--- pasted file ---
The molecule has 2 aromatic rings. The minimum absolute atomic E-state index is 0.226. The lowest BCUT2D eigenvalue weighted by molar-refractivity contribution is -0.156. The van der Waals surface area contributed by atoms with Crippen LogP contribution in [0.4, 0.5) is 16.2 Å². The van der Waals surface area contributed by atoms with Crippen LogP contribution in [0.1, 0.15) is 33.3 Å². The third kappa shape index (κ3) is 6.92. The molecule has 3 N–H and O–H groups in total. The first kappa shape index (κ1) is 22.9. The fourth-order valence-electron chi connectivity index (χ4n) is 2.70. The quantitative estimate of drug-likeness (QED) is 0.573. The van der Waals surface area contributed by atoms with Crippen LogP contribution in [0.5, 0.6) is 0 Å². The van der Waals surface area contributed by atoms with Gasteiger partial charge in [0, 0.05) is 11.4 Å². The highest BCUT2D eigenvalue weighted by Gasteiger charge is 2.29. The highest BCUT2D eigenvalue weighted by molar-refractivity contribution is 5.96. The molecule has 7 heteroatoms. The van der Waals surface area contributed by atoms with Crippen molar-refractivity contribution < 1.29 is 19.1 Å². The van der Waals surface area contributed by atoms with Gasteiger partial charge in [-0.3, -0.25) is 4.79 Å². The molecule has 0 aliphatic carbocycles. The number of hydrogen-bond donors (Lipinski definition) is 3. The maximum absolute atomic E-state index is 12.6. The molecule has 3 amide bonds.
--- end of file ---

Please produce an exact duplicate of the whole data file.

The molecule has 2 aromatic rings. The minimum absolute atomic E-state index is 0.226. The lowest BCUT2D eigenvalue weighted by molar-refractivity contribution is -0.156. The van der Waals surface area contributed by atoms with Crippen LogP contribution in [0.4, 0.5) is 16.2 Å². The van der Waals surface area contributed by atoms with Crippen LogP contribution in [0.1, 0.15) is 33.3 Å². The third kappa shape index (κ3) is 6.92. The molecule has 3 N–H and O–H groups in total. The first kappa shape index (κ1) is 22.9. The fourth-order valence-electron chi connectivity index (χ4n) is 2.70. The quantitative estimate of drug-likeness (QED) is 0.573. The van der Waals surface area contributed by atoms with Crippen LogP contribution in [0.5, 0.6) is 0 Å². The van der Waals surface area contributed by atoms with Gasteiger partial charge in [0, 0.05) is 11.4 Å². The highest BCUT2D eigenvalue weighted by Gasteiger charge is 2.29. The highest BCUT2D eigenvalue weighted by molar-refractivity contribution is 5.96. The molecule has 7 heteroatoms. The van der Waals surface area contributed by atoms with Crippen molar-refractivity contribution < 1.29 is 19.1 Å². The van der Waals surface area contributed by atoms with Gasteiger partial charge in [-0.3, -0.25) is 4.79 Å². The molecule has 0 aliphatic carbocycles. The number of hydrogen-bond donors (Lipinski definition) is 3. The maximum absolute atomic E-state index is 12.6. The molecule has 3 amide bonds.